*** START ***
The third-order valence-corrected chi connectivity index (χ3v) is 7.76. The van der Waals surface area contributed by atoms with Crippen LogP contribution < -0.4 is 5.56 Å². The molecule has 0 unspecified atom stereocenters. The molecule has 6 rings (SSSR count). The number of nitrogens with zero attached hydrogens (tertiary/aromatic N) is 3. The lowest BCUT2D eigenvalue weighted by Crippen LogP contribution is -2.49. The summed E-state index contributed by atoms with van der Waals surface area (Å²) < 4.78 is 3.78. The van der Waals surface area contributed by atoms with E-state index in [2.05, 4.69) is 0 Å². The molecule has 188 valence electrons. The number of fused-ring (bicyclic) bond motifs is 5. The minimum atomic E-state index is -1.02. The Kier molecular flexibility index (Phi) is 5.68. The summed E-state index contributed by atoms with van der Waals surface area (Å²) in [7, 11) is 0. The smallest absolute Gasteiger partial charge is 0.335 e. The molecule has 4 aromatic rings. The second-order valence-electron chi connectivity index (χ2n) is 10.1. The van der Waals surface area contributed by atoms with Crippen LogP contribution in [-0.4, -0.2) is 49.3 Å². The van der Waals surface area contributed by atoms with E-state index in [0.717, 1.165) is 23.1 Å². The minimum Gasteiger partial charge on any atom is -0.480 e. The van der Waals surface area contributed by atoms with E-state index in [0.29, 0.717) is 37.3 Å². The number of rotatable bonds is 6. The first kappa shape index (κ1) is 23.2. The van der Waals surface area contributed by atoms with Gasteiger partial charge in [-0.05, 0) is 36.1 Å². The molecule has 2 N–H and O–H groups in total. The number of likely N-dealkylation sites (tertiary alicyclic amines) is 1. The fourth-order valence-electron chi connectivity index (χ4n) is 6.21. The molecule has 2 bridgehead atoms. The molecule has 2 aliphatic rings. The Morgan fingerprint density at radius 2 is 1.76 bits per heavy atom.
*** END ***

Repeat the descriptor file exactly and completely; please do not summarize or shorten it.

The third-order valence-corrected chi connectivity index (χ3v) is 7.76. The van der Waals surface area contributed by atoms with Crippen LogP contribution < -0.4 is 5.56 Å². The molecule has 0 unspecified atom stereocenters. The molecule has 6 rings (SSSR count). The number of nitrogens with zero attached hydrogens (tertiary/aromatic N) is 3. The lowest BCUT2D eigenvalue weighted by Crippen LogP contribution is -2.49. The summed E-state index contributed by atoms with van der Waals surface area (Å²) < 4.78 is 3.78. The van der Waals surface area contributed by atoms with E-state index in [2.05, 4.69) is 0 Å². The molecule has 188 valence electrons. The number of fused-ring (bicyclic) bond motifs is 5. The minimum atomic E-state index is -1.02. The Kier molecular flexibility index (Phi) is 5.68. The summed E-state index contributed by atoms with van der Waals surface area (Å²) in [7, 11) is 0. The smallest absolute Gasteiger partial charge is 0.335 e. The molecule has 4 aromatic rings. The second-order valence-electron chi connectivity index (χ2n) is 10.1. The van der Waals surface area contributed by atoms with Crippen LogP contribution in [-0.4, -0.2) is 49.3 Å². The van der Waals surface area contributed by atoms with E-state index in [0.717, 1.165) is 23.1 Å². The minimum Gasteiger partial charge on any atom is -0.480 e. The van der Waals surface area contributed by atoms with E-state index in [0.29, 0.717) is 37.3 Å². The number of rotatable bonds is 6. The first kappa shape index (κ1) is 23.2. The van der Waals surface area contributed by atoms with Gasteiger partial charge in [-0.05, 0) is 36.1 Å². The molecule has 2 N–H and O–H groups in total. The number of likely N-dealkylation sites (tertiary alicyclic amines) is 1. The fourth-order valence-electron chi connectivity index (χ4n) is 6.21. The molecule has 2 bridgehead atoms. The molecule has 2 aliphatic rings. The Morgan fingerprint density at radius 2 is 1.76 bits per heavy atom.